-The songs are fine, and “Swinging on a Star” is easily the best, as it has some energy behind it.


-The movie loses a lot of steam once its one trick (the fun dynamic between Crosby and Fitzgerald) has been played out and resolved about half way through the movie

-This is a very safe, broad appeal movie that lacks…oomph, so to speak. It just kind of goes at a sleepy pace without too many fun, exciting, interesting, thrilling, dramatic, or emotional things happening. It’s like a warm blanket, which actually is a good general description of Crosby’s song-style as well.

Other Stuff

-Crosby’s character is a St. Louis Brown’s fan, a team that no longer exists (they moved to Baltimore in 1954 and became the Baltimore Orioles). This makes sense in a lot of ways-from a character standpoint, he would most likely be a Browns fan vs. a Cardinals fan, as the Browns were legendary for being terrible at baseball and would be underdogs vs. the (then) powerhouse St. Louis Cardinals. Ironically, the Browns actually won the American League in 1944 (for the only time) and lost to the Cardinals-the last time an entire World Series was played in the same stadium.

-This is the only time in Oscars history that an actor in a movie was nominated for both Actor & Supporting Actor-both for the same role. Rules have since been changed to prevent it.


This movie reminds me a lot of plain toast: it’s perfectly okay, but nobody is ever going to go to a restaurant and just order toast. This movie has wide appeal and is totally unobjectionable, but it’s also totally unremarkable.

Rating: C

Since You Went Away (1944)


Starring: Claudette Colbert, Jennifer Jones, Joseph Cotten, Shirley Temple, Robert Walker, Monty Woolley, Hattie McDaniel, Agnes Moorehead, Lionel Barrymore, Albert Bassermann

Director: John Cromwell

Summary: A mother and her daughters struggle while the father is off serving in World War II

Other Nominations: Actress (Colbert), Supporting Actor (Woolley), Supporting Actress (Jones), Dramatic/Comedy Score*, B&W Art Direction, B&W Cinematography, Film Editing, Special Effects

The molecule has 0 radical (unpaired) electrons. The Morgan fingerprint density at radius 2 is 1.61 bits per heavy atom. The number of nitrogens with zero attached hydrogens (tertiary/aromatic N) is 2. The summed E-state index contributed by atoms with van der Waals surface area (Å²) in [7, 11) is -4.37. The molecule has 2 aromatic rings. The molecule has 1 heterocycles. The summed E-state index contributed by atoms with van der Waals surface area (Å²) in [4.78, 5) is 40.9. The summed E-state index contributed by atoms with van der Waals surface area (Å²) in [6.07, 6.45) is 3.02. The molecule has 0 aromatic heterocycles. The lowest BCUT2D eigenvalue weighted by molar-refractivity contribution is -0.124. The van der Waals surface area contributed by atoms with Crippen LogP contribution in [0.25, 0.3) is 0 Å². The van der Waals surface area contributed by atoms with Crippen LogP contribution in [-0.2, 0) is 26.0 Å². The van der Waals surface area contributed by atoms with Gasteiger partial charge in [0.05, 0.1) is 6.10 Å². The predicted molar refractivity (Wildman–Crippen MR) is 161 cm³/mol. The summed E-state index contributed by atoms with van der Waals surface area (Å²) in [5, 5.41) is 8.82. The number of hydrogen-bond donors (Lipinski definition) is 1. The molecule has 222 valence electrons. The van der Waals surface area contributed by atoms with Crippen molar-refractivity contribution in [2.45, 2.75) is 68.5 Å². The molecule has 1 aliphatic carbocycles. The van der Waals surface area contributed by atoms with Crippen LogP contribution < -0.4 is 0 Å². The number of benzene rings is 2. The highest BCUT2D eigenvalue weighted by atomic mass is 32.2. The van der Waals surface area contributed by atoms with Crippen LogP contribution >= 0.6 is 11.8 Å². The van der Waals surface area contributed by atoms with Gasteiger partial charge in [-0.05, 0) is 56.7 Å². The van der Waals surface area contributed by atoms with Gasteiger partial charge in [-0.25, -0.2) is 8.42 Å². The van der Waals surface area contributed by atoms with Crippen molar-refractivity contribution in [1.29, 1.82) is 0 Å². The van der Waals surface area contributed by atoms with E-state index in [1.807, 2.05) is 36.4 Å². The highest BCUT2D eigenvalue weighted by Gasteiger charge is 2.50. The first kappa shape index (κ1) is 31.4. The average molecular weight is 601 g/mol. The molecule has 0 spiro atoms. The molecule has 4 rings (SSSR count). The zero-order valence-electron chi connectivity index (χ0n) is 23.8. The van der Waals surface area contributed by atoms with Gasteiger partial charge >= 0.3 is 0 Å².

-Just look at that cast list-they have a combined won 5 Oscars (4 competitive, 1 honorary) and 16 Nominations. Most of the performances were very good, aside from Temple who didn’t do anything for me. Even as an older woman, Colbert is still as charming and likeable as ever and is the best thing this movie has going for it. Jones is again great at playing a lily-white innocent girl next door type character; I’m interesting in seeing A Duel in the Sun at some point because I’ve heard pretty good things about it, and Jones plays completely against type and was nominated for an Oscar for that role too. Woolley plays a very similar character to his one from The Pied Piper and is enjoyable here as well.

-Jones and Walker play sweethearts in the movie, which made sense considering they were married at the time; the problem is that their marriage was crumbling apart and she was having an affair with the movie’s producer, David O. Selznick. Jones and Walker divorced in 1945, and Jones married Selznick in 1949.


-This is a fairly standard melodrama that has a solid central theme (loneliness and the want of affection during wartime), but it is incredibly bloated at 2 hours and 57 minutes. There are way too many characters and subplots, all of which cover the same ground theme-wise over and over again. This is not the kind of story that needs to be told in the form of a lengthy epic.

-This is a patriotic “do your part for the war effort” kind of movie (with some heavy Christian overtones) which was typical at the time, but isn’t all that interesting to me.

Other Stuff

-Being in the movie for 1 hour and 15 minutes, Jennifer Jones has the most screentime for any Supporting Actress nominee


This is an alright movie with some good performances, but it would have been better as a shorter movie with a tighter focus on the core characters and their stories.

Rating: C

Wilson (1944)


Starring: Alexander Knox, Charles Coburn, Geraldine Fitzgerald, Thomas Mitchell, Sir Cedric Hardwicke, Vincent Price

Director: Henry King

Summary: Biopic on the life of former President Woodrow Wilson

Other Nominations: Director, Actor (Knox), Original Screenplay*, Dramatic/Comedy Score, Sound Recording*, Color Art Direction*, Color Cinematography*, Film Editing*, Special Effects


-Knox gives a very good performance, capturing Wilson as he was-serious, not particularly charismatic, but a man of (mostly) good principles.

-The movie is as accurate to historical events as any biopic you will likely ever see, and even does a good job of making his opponents seem like real people and are not really presented as villainous for the most part